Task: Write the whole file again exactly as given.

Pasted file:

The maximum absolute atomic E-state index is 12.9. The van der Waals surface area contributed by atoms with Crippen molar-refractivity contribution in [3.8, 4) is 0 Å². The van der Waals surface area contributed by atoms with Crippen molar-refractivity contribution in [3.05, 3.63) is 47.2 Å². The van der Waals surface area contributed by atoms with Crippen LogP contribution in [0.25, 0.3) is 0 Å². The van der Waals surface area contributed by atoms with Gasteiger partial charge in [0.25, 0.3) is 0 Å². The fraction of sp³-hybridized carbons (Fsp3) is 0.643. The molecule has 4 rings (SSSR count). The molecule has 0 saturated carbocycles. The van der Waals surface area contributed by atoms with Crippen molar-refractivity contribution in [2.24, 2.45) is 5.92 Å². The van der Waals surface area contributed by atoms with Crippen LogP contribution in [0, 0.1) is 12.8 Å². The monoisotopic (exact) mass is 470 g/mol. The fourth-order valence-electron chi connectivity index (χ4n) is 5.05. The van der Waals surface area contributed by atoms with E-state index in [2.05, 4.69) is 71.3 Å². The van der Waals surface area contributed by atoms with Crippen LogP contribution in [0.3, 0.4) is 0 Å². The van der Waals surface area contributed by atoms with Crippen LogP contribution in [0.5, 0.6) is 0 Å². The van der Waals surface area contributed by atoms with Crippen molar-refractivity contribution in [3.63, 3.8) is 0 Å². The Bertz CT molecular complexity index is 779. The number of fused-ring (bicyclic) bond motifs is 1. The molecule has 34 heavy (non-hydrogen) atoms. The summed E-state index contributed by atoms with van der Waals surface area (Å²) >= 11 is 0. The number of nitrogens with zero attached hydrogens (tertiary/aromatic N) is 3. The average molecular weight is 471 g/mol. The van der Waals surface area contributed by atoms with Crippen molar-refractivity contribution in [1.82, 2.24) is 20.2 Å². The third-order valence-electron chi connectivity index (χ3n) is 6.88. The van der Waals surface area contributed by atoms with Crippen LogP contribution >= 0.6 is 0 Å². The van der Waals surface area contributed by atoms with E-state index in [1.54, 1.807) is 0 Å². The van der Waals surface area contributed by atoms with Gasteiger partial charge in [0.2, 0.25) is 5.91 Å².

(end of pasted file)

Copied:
The maximum absolute atomic E-state index is 12.9. The van der Waals surface area contributed by atoms with Crippen molar-refractivity contribution in [3.8, 4) is 0 Å². The van der Waals surface area contributed by atoms with Crippen molar-refractivity contribution in [3.05, 3.63) is 47.2 Å². The van der Waals surface area contributed by atoms with Crippen LogP contribution in [0.25, 0.3) is 0 Å². The van der Waals surface area contributed by atoms with Gasteiger partial charge in [0.25, 0.3) is 0 Å². The fraction of sp³-hybridized carbons (Fsp3) is 0.643. The molecule has 4 rings (SSSR count). The molecule has 0 saturated carbocycles. The van der Waals surface area contributed by atoms with Crippen molar-refractivity contribution in [2.24, 2.45) is 5.92 Å². The van der Waals surface area contributed by atoms with Crippen LogP contribution in [0, 0.1) is 12.8 Å². The monoisotopic (exact) mass is 470 g/mol. The fourth-order valence-electron chi connectivity index (χ4n) is 5.05. The van der Waals surface area contributed by atoms with E-state index in [2.05, 4.69) is 71.3 Å². The van der Waals surface area contributed by atoms with Crippen LogP contribution in [0.3, 0.4) is 0 Å². The van der Waals surface area contributed by atoms with Crippen LogP contribution in [0.5, 0.6) is 0 Å². The van der Waals surface area contributed by atoms with Crippen molar-refractivity contribution in [3.63, 3.8) is 0 Å². The Bertz CT molecular complexity index is 779. The number of fused-ring (bicyclic) bond motifs is 1. The molecule has 34 heavy (non-hydrogen) atoms. The summed E-state index contributed by atoms with van der Waals surface area (Å²) >= 11 is 0. The number of nitrogens with zero attached hydrogens (tertiary/aromatic N) is 3. The average molecular weight is 471 g/mol. The van der Waals surface area contributed by atoms with Crippen molar-refractivity contribution in [1.82, 2.24) is 20.2 Å². The third-order valence-electron chi connectivity index (χ3n) is 6.88. The van der Waals surface area contributed by atoms with Crippen LogP contribution >= 0.6 is 0 Å². The van der Waals surface area contributed by atoms with E-state index in [1.54, 1.807) is 0 Å². The van der Waals surface area contributed by atoms with Gasteiger partial charge in [0.2, 0.25) is 5.91 Å².